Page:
A column that hopes to dare readers to “think critically, question what they read, and build a healthy habit of skepticism paired with curiosity” starts today in the Inquirer’s Opinion section.
With her new column “Question the Box,” Maria Inez Angela Z. Ponce de Leon, an associate professor at the communication department of Ateneo de Manila University, said she wants to use her space to question conventional assumptions and change the view that critical thinking is just being skeptical about everything.
“These assumptions can hold us back from understanding what our problems are, because we assume that some things cannot or should not be critiqued. In not critically looking at our assumptions, we also might hold back ourselves from innovative ways of solving our problems … I hope I can help them to think out of the box by first helping them question the box, howsoever invisible, that we build around ourselves.” By reexamining these assumptions, Ponce de Leon added, she wants to help readers acquire a different perspective about issues and conditions that affect their lives.
Era of runaway info
Ponce de Leon holds BS and MS degrees in Molecular Biology and Biotechnology from the University of the Philippines Diliman and a Ph.D. from Purdue University, and is the associate chair of the communication department of Ateneo de Manila University. She teaches qualitative communication research and science and risk communication at Ateneo, where she also gives talks on science communication and removing myths about it.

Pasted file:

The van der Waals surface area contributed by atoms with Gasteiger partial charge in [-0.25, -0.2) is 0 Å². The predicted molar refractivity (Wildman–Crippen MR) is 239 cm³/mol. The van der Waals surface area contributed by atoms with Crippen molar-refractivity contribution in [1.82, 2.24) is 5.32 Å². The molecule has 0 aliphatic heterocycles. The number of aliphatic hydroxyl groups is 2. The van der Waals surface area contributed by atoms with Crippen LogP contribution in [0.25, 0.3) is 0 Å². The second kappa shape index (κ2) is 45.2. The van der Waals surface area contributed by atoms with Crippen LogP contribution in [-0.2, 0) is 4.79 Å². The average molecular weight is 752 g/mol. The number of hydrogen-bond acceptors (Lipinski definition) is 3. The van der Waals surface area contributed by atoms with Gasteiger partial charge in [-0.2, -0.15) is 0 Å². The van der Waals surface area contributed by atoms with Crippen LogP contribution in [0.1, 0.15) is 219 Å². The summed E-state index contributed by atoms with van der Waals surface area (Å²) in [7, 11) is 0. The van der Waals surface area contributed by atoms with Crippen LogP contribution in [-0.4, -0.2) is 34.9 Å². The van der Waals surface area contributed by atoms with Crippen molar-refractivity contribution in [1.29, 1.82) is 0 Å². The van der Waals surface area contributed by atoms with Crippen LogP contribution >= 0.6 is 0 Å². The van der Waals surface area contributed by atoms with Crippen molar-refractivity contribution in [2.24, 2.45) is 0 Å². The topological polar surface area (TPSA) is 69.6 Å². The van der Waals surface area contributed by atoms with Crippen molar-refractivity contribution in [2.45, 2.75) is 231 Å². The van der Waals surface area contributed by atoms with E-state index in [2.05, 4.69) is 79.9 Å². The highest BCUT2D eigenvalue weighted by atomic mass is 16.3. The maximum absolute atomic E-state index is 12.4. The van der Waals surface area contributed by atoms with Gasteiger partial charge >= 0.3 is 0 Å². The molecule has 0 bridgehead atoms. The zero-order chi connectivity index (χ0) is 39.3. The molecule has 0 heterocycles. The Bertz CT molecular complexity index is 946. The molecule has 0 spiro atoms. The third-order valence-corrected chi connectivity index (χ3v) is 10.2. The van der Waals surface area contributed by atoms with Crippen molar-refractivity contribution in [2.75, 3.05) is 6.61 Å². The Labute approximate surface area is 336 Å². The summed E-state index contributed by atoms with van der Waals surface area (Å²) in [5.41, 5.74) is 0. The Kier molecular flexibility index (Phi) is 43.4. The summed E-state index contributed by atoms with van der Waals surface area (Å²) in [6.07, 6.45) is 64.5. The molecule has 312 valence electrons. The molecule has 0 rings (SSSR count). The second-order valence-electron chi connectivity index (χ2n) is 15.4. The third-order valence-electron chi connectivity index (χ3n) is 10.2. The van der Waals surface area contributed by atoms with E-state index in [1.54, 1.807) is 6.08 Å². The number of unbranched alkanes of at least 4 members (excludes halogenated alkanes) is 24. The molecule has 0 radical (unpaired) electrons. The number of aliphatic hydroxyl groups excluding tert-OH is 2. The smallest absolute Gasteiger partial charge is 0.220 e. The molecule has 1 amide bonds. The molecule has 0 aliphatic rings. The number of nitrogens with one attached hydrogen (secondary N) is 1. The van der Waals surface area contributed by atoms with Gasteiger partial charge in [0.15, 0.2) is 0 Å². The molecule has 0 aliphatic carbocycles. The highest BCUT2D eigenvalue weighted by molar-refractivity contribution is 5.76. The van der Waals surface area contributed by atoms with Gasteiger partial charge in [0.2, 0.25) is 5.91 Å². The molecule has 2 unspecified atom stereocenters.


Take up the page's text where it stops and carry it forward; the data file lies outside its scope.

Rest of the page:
Her area of expertise assumes particular importance at this time in an era of runaway information, disinformation, and fake news, which have upended societies and politics and will continue to shape the future of thought and notions of history and reality in both this country and the larger world.
“I teach critical theory and talk about its connection to critical thinking by telling my students to think about what they take for granted: What do they think is ‘unchanging and unchangeable’? What do they believe ‘has long been expected’ or ‘long been accepted’? All of these comprise our ‘box’: They’re the answers that we think have been there, our unwritten rules, our so-called culture,” she explained.
Ponce de Leon recalls how the Inquirer has been their household newspaper since her childhood, so “to be a part of a roster of luminaries is an honor.”
Her column comes out every Friday.
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